Riding through a sketchy area of LA, I stopped at the red light. Out of the shadows, four teenage boys with skateboards came up to my passenger door. All the doors and windows were closed.
The first kid looks at my phone in the holder on my dash. Later I surmised they thought I was an Uber driver or something. “Hey, man, can you give us a ride?”
Even if they thought I was an Uber car, did they think Uber hands out free rides?
“All the doors are broken,” I shrugged as I spoke loud enough to be heard through the shut windows.
He turned to his friends hanging back a half step. “He says the doors are all broken.”
Here’s the funny thing. The doors are indeed broken. You can’t open them, or you have to know exactly where to talk to them, like a stubborn mule, to get them to open. It is a true “beater with a heater.”
The biggest kid stepped forward, “Come on, man, give us a ride!”
Sure, no problem. I always let strangers in high crime areas get in my car late at night. Sounds like the beginning of a very special “Law and Order” episode. At one point one detective says to another, “But why would he let strangers in a high crime area in his car? It just DOESN’T ADD UP.”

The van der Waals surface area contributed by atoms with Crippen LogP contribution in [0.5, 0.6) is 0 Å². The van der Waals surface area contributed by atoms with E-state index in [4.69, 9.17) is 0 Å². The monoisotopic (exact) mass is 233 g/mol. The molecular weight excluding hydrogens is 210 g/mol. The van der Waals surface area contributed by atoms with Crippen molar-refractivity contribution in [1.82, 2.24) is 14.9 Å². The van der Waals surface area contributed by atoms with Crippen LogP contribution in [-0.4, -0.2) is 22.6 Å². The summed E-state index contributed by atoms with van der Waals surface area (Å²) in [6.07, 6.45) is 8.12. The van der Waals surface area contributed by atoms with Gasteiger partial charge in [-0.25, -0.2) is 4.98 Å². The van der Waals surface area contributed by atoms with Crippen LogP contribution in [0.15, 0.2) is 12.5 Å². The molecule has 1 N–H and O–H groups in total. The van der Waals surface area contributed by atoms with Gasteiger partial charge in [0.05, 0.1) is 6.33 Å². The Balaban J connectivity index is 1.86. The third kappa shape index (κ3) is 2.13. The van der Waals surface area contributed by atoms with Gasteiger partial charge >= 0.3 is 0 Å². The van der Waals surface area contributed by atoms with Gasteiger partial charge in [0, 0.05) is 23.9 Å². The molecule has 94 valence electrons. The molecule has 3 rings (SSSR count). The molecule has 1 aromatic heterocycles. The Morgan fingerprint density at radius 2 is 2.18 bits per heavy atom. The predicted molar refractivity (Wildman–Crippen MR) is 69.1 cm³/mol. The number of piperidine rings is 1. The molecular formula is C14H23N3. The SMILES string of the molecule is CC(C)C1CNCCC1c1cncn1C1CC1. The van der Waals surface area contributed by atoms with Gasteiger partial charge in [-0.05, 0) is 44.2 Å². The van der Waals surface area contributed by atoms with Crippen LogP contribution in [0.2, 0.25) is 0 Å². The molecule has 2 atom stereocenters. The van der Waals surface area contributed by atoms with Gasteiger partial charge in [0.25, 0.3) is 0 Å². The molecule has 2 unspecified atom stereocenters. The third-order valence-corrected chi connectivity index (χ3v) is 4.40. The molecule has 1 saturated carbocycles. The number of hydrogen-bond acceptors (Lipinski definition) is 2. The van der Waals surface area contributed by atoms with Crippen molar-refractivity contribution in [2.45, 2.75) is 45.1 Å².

“The doors are broken!” I repeated.
“Oh, man! The doors aren’t broken!”
As he says this, he reaches out and tries to open the passenger door.
It didn’t open.
All the doors are broken. Like my heart after every relationship for the last 37 years.
The rear hatch door doesn’t open at all. It’s frozen in place. The same way my face was when Beth broke off our engagement in 1987.
“Yes, they ARE ALL BROKEN!” I repeated for the third time.
“Man, you got em all locked! You just don’t want to give us a ride!”
Well, they aren’t locked. They are broken.
But he was right with his last statement.